A car-borne survey was carried out in Kerala, India to estimate external dose. Measurements were made with a 3-in × 3-in NaI(Tl) scintillation spectrometer from September 23 to 27, 2013. The routes were selected from 12 Panchayats in Karunagappally Taluk which were classified into high level, mid-level and low level high background radiation (HBR) areas. A heterogeneous distribution of air kerma rates was seen in the dose rate distribution map. The maximum air kerma rate, 2.1 μGy/h, was observed on a beach sand surface. 232Th activity concentration for the beach sand was higher than that for soil and grass surfaces, and the range of activity concentration was estimated to be 0.7–2.3 kBq/kg. The contribution of 232Th to air kerma rate was over 70% at the measurement points with values larger than 0.34 μGy/h. The maximum value of the annual effective dose in Karunagappally Taluk was observed around coastal areas, and it was estimated to be 13 mSv/y. More than 30% of all the annual effective doses obtained in this survey exceeded 1 mSv/y.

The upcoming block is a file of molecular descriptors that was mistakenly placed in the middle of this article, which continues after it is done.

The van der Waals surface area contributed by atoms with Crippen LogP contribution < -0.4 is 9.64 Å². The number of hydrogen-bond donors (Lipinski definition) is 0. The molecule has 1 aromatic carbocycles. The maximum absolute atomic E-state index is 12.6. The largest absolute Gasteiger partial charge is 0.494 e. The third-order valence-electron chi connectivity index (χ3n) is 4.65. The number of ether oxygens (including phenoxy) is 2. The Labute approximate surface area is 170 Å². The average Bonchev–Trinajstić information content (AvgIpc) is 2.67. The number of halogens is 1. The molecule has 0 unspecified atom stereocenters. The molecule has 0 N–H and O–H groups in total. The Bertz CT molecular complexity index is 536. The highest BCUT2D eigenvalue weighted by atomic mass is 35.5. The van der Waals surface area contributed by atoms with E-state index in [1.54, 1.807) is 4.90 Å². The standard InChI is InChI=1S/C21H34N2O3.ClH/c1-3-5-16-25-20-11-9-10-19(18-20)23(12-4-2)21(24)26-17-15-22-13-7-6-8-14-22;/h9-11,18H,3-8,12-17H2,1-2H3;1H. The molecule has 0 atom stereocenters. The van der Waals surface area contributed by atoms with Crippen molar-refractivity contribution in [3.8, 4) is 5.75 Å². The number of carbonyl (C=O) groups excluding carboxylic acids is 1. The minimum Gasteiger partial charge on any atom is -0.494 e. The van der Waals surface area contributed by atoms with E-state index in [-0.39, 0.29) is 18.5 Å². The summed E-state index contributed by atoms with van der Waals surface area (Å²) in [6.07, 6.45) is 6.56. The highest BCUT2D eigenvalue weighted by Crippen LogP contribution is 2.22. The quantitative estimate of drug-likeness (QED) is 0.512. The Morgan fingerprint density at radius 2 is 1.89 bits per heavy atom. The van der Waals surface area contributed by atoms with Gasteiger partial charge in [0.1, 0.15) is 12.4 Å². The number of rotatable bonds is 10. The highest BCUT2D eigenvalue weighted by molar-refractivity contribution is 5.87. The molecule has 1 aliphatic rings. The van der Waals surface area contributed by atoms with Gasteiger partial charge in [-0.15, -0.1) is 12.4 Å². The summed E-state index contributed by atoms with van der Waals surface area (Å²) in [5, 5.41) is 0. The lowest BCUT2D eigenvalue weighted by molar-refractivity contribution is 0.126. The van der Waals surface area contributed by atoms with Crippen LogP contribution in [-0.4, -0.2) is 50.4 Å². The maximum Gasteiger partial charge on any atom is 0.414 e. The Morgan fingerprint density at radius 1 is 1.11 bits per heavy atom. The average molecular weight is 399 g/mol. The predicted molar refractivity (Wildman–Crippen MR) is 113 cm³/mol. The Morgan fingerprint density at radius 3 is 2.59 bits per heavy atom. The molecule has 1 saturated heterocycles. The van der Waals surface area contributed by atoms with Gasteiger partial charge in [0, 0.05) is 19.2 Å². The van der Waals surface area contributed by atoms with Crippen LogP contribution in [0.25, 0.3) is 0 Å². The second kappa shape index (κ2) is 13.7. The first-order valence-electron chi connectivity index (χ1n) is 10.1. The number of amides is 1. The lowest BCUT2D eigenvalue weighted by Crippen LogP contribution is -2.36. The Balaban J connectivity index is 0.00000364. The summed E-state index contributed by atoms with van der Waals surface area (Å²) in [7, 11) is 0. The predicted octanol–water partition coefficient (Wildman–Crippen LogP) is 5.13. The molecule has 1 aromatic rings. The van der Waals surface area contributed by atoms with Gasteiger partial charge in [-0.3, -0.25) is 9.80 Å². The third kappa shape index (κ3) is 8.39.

Citation: Hosoda M, Tokonami S, Omori Y, Sahoo SK, Akiba S, Sorimachi A, et al. (2015) Estimation of External Dose by Car-Borne Survey in Kerala, India. PLoS ONE 10(4): e0124433. https://doi.org/10.1371/journal.pone.0124433
Academic Editor: Tim A. Mousseau, University of South Carolina, UNITED STATES
Received: November 11, 2014; Accepted: March 13, 2015; Published: April 17, 2015
Copyright: © 2015 Hosoda et al. This is an open access article distributed under the terms of the Creative Commons Attribution License, which permits unrestricted use, distribution, and reproduction in any medium, provided the original author and source are credited